Vickers faces grueling double duty
Brian Vickers will be quite busy this weekend.
He will do a Nationwide Series/Sprint Cup Series road racing doubleheader in events half a continent apart. His itinerary starts with his full-time job this season as he competes in the Nationwide event on Saturday at Road America in Wisconsin for Joe Gibbs Racing. After that event is done, he will jet to California to compete in Sunday’s Sprint Cup race, one of his eight events this season in Michael Waltrip Racing’s No. 55.
Vickers said it is the first time he can recall attempting such a split twin-bill since he raced in some Nationwide events as he competed full-time in the old Hooters Pro Cup Series while racing for his family’s team in Thomasville.
“It’s going to be fun but it is going to be challenging,” Vickers said. “I do think that the fact that the Nationwide race is a road race as well as obviously the Cup race will help, not going from an oval to a road and back and forth.”
The challenges include racing at the 4-mile Road America track for the first time and competing at Sonoma without turning a lap in either practice or qualifying. Vickers said he opted to skip practice at Sonoma so he could become familiar with Road America.
“Unfortunately because of schedules I won’t be able to practice at Sonoma,” Vickers said. “But we decided that it was best to just stay in Road America and focus on that. One, that’s the car we’re racing for a championship, and also I’ve never been to Road America. Starting shotgun and cold turkey there would be much more difficult than Sonoma, where I’ve been racing for 10 years and have experience at the track and we’ve had good runs. There’s no guarantee of future success, but nevertheless I felt a lot more comfortable starting there without practice.”
The tracks require different driving styles. Sonoma has tight, narrow turns, so tight that Vickers calls it a short-track road course while Road America is longer and faster.
“It’s going to take a little different mentality and technique going from Road America which is a little bit faster place to Sonoma which is a slower, more technical road race, but I’m up for the challenge and excited,” Vickers said.
Not surprisingly, Tony Stewart has picked up the pace since the weather started getting warmer.
In the past four races, Stewart has posted a seventh, a first, a fourth and a fifth — a hot streak that has propelled him from 21st to 10th in Sprint Cup standings.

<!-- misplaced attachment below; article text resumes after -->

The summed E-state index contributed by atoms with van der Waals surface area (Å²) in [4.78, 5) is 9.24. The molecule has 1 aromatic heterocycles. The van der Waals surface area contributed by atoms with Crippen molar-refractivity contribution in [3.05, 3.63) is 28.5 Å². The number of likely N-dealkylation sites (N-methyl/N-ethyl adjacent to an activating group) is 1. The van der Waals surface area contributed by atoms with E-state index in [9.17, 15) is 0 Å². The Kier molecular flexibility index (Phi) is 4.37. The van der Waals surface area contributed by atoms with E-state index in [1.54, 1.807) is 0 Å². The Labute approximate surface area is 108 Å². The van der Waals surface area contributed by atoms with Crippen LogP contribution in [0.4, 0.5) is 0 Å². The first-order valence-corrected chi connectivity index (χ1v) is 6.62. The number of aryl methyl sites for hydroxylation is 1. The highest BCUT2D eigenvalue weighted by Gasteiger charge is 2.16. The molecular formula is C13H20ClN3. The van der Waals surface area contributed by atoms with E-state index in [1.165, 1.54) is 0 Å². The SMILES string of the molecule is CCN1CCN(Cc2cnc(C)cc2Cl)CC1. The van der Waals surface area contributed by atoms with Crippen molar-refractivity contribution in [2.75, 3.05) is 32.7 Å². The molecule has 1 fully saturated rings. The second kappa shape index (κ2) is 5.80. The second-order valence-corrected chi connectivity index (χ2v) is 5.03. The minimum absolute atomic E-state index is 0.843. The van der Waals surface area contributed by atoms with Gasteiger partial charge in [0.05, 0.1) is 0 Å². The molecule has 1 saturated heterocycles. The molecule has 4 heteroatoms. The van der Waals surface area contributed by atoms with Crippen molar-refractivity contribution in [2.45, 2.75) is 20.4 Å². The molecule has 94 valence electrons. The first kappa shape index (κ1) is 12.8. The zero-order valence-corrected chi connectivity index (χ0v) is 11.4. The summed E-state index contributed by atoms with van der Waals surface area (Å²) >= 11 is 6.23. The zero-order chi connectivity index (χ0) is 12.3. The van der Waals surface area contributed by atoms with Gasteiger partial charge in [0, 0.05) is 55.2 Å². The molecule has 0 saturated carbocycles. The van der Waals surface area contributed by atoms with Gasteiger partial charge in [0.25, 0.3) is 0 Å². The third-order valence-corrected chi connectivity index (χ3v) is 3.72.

He’s not the only driver on the move. Greg Biffle, who was 13th four events ago, is now eighth after his win at Michigan last Sunday.
With the rise of Stewart and Biffle, Kasey Kahne now leads the wild-card race as the only driver with a victory in positions 11-20.
For the first time in the Cup Series, NASCAR will use a traditional road-racing style of qualifying at Somona. Cars will go out in packs instead of one at a time.
Cars will be grouped according to practice times and they will likely be divided into five or six groups. Cars will be released onto the track at intervals, slowest to fastest. Drivers will have a set period in which to qualify, likely three laps at full speed. A driver’s fastest lap will be his qualifying speed.
“I’ve been hoping for this qualifying for quite some time,” Biffle said. “I loved it in the truck and Nationwide Series when I did it there. It’s almost like it’s less pressure on the driver because you’re not going out there by yourself, one lap, don’t get a tire off anywhere, and have to make a perfect lap. This gives you an opportunity to make two laps, typically two laps. The tires are falling off by the third lap.
“But it kind of feels to me like it takes a little bit of pressure off, and I think it will definitely be more fun to watch the qualifying procedure but a little more excitement.”
A few teams, most of them smaller outfits, will use road-course specialists. The most notable are Jacques Villeneuve, who will drive James Finch’s No. 51, and Ron Fellows, in Joe Falk’s No. 33.
For the Nationwide race, the biggest name road course aces being brought in are Johnny O’Connell in JR. Motorsports’ No. 5 and Max Papis in Richard Childress Racing’s No. 33.